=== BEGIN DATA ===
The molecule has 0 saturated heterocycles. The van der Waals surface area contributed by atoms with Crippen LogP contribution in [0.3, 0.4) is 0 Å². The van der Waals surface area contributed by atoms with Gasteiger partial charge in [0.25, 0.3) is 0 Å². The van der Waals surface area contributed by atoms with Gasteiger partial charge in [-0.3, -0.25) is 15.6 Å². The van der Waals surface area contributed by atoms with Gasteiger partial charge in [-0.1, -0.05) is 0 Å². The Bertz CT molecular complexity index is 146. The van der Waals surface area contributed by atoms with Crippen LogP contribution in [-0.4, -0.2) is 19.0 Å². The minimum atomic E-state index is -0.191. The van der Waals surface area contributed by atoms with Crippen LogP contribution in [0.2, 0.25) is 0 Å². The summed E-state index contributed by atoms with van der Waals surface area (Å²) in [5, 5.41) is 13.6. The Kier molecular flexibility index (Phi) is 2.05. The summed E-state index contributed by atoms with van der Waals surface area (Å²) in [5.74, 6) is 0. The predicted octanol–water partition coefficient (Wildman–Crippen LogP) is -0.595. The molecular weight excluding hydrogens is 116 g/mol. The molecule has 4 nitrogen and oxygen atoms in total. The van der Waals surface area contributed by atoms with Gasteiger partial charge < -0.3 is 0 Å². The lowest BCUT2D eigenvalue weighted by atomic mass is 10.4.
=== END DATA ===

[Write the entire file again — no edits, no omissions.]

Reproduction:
The molecule has 0 saturated heterocycles. The van der Waals surface area contributed by atoms with Crippen LogP contribution in [0.3, 0.4) is 0 Å². The van der Waals surface area contributed by atoms with Gasteiger partial charge in [0.25, 0.3) is 0 Å². The van der Waals surface area contributed by atoms with Gasteiger partial charge in [-0.3, -0.25) is 15.6 Å². The van der Waals surface area contributed by atoms with Gasteiger partial charge in [-0.1, -0.05) is 0 Å². The Bertz CT molecular complexity index is 146. The van der Waals surface area contributed by atoms with Crippen LogP contribution in [-0.4, -0.2) is 19.0 Å². The minimum atomic E-state index is -0.191. The van der Waals surface area contributed by atoms with Crippen LogP contribution in [0.2, 0.25) is 0 Å². The summed E-state index contributed by atoms with van der Waals surface area (Å²) in [5, 5.41) is 13.6. The Kier molecular flexibility index (Phi) is 2.05. The summed E-state index contributed by atoms with van der Waals surface area (Å²) in [5.74, 6) is 0. The predicted octanol–water partition coefficient (Wildman–Crippen LogP) is -0.595. The molecular weight excluding hydrogens is 116 g/mol. The molecule has 4 nitrogen and oxygen atoms in total. The van der Waals surface area contributed by atoms with Gasteiger partial charge < -0.3 is 0 Å². The lowest BCUT2D eigenvalue weighted by atomic mass is 10.4.